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Neurology. 1997 Dec;49(6):1538-41.

Stroke mechanisms and clinical presentation in large subcortical infarctions.

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  • 1Department of Neurology, Mount Sinai School of Medicine, New York, NY 10029, USA.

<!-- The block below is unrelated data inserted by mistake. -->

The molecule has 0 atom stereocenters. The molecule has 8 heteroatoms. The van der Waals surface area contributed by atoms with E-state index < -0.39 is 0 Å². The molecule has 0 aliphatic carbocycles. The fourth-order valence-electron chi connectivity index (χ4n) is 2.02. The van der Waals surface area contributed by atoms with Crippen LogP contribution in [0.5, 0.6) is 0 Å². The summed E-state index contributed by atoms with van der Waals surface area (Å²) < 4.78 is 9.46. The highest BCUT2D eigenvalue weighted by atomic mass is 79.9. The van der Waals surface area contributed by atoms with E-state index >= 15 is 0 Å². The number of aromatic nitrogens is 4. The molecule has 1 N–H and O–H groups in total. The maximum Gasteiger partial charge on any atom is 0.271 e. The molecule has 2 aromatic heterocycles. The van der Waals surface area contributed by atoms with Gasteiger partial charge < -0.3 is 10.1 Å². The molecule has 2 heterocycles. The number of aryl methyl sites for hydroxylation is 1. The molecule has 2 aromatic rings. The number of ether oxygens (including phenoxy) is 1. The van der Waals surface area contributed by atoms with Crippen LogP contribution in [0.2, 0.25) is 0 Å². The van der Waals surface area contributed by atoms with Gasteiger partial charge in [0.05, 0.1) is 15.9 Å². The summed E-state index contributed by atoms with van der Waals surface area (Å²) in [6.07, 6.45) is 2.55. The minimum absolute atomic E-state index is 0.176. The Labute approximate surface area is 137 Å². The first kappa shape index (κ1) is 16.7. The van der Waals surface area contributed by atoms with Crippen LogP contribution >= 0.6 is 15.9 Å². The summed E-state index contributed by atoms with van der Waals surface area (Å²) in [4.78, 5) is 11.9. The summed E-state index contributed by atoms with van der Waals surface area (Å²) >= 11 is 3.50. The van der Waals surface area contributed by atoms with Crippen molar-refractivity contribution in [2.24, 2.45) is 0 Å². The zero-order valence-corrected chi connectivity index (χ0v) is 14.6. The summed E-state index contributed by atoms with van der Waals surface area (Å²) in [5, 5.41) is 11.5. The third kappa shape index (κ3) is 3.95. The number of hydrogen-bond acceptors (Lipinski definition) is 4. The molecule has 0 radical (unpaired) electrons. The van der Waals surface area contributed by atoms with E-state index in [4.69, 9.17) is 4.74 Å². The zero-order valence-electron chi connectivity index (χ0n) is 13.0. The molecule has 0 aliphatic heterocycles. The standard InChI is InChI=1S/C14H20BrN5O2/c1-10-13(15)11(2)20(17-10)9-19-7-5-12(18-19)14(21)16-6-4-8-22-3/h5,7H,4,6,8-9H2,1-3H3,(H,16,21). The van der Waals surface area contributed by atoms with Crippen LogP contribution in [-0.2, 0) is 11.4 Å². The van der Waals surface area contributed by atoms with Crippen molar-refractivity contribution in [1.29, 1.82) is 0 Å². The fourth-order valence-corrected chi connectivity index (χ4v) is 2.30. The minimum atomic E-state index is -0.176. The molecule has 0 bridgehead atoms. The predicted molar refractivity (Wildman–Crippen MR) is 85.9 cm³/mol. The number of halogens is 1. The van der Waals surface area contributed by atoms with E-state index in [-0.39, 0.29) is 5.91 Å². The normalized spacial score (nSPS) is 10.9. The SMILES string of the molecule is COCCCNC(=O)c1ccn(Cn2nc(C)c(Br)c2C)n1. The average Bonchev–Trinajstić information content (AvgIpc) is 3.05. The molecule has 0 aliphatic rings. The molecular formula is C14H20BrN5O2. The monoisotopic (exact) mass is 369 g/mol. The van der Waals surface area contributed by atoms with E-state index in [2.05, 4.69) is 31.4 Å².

Large subcortical infarctions may be due to cerebral embolism and cause cortical signs more frequently than small subcortical infarctions, which usually result from small-vessel disease and are not associated with cortical findings. We evaluated 51 consecutive patients with a subcortical infarct on CT that was 1.5 cm or larger for a potential carotid or cardiac source of embolism and determined how frequently aphasia, hemineglect, or gaze paresis occurred. A carotid or cardiac embolic source was identified in 63% of the total population with a carotid source occurring in 23% and a cardiac source occurring in 49%. More than one-half of the patients with hypertension or diabetes mellitus had an embolic source, whereas all patients without these risk factors had a possible carotid or cardiac source of embolism. Aphasia or hemineglect occurred in 39% of patients and gaze paresis occurred in 41%. Large subcortical strokes frequently result in a different clinical syndrome and from a different mechanism than small subcortical strokes.

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